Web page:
Good Morning Guaranteed

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  • Regular yoga can help reduce stress

While late nights might point to either a happening social life or a rewarding career, the effects on your skin and hair are somewhat less than flattering. Faye Remedios chalks out a complete lifestyle guide to help you wake up looking fabulous

One of the best-kept celebrity secrets— beauty industry insiders will vouch for this—is that the stars with the most flawless complexions are tucked into bed by 10 pm. And any claims to the contrary of wild partying or nights that end at sunrise are usually exaggerations. But that glow is not just down to hitting the hay early. Many factors affect your beauty sleep, including how long and how deeply you rest, what you eat for dinner and even the beauty products you use at night.

Lack of sleep stresses the body and causes it to release more cortisol, which leads to an accelerated breakdown of collagen in our tissues—and you need collagen to keep your skin firm and supple. “Apart from this, the skin looks drier, especially if you have had a late night with drinks and smoking. The shadows around the eyes look more pronounced and the skin looks dull,” cautions Dr Shuba Dharmana, founder, Le’Jeune Medspa. Women who are deprived of sleep have a disturbed skin-barrier function, and a greater loss of water from the skin. They also have far higher levels of inflammatory chemicals, which over time take, a toll on both the outer epidermal layers and the deeper dermal structures. “Also, lack of sleep disturbs our hormonal balance, giving rise to pigmentation, breakouts and early signs of ageing,” warns Rupal Tyagi, certified aromatherapist, perfumer and founder, Wikka.

Sleeping five hours or less a day is known to cause some serious damage, as well as accelerate ageing. Seven to eight hours is ideal. Yoga and health consultant Mickey Mehta says, “A good eight hours of sleep and rest will restore your biorhythms. It will heal the previous day’s wear and tear. Typically, when food is already predigested, you are relaxed, your brain and other functions switch off, and sleep comes quite naturally. When you wake up, you are bursting with creativity, and feel energised and rejuvenated.”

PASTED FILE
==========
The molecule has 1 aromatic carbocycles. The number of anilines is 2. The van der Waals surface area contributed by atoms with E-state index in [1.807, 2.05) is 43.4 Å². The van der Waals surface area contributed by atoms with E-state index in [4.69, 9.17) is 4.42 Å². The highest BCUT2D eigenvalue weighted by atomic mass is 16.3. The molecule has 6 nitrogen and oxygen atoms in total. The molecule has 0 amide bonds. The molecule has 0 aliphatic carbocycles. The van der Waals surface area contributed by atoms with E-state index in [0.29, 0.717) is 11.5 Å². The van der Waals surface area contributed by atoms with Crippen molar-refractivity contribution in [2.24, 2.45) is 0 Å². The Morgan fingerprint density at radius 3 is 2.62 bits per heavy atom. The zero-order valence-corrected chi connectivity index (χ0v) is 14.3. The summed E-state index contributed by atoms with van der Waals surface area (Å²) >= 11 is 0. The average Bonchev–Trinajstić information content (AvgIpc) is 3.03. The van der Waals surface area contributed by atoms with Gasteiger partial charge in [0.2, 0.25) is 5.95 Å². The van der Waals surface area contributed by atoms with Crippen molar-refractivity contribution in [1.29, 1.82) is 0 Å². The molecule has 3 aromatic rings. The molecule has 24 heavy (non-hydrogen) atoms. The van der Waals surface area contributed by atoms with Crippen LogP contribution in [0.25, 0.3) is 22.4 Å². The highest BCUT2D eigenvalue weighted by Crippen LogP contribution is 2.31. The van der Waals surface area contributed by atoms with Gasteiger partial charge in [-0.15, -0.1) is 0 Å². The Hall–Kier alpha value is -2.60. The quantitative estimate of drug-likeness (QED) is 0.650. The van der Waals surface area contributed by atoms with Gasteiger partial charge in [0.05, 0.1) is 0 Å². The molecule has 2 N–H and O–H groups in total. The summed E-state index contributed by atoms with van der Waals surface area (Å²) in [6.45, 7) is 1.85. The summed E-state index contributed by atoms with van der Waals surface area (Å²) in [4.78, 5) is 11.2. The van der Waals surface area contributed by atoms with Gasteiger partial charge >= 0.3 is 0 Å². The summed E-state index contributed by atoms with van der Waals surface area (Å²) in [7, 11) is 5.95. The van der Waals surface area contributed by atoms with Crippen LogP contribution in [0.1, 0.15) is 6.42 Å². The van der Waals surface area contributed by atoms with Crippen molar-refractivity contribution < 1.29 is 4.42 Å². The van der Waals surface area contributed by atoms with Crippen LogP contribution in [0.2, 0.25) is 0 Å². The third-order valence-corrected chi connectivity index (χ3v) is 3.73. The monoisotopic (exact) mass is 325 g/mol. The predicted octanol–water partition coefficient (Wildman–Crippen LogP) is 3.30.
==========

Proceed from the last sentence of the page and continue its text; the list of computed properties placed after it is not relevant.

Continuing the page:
“While we sleep at night, our body produces hormones that are powerful antioxidants. These hormones help in detoxifying the skin and body. Sleep deprivation leads to stress and aggravates skin damage and break-outs,” says Shikhee Agrawal, skincare trainer, The Body Shop. Late nights cause dullness, puffy eyes and dark circles. Sleep is the body’s time to send fresh cells to the epidermis, replacing old and damaged cells.

You should aim to be in bed by 10 pm. Have a light dinner, read a book rather than stare at a screen and, if you can manage it, go for a brisk 20-minute walk and take a shower before bedtime. This gets your blood pumping, and opens and cleanses your pores; so any product you use will be better absorbed. Dab lavender or tea rose oil on your pillow to sweeten the deal.

Before you crash, cleanse all makeup and moisturise thoroughly from head to toe. Dr Apratim Goel, dermatologist and laser surgeon, Cutis Skin Studio, suggests the best products to use at night: “Use anti-ageing serums, under-eye creams and products that contain retinols and other peeling and photosensitive agents. Ingredients like vitamin C and hydroquinone are sunlight sensitive and so are better used at night. Due to the body’s supine position, the skin’s metabolism increases at night, and creams and antioxidants are absorbed much better as compared to day time.”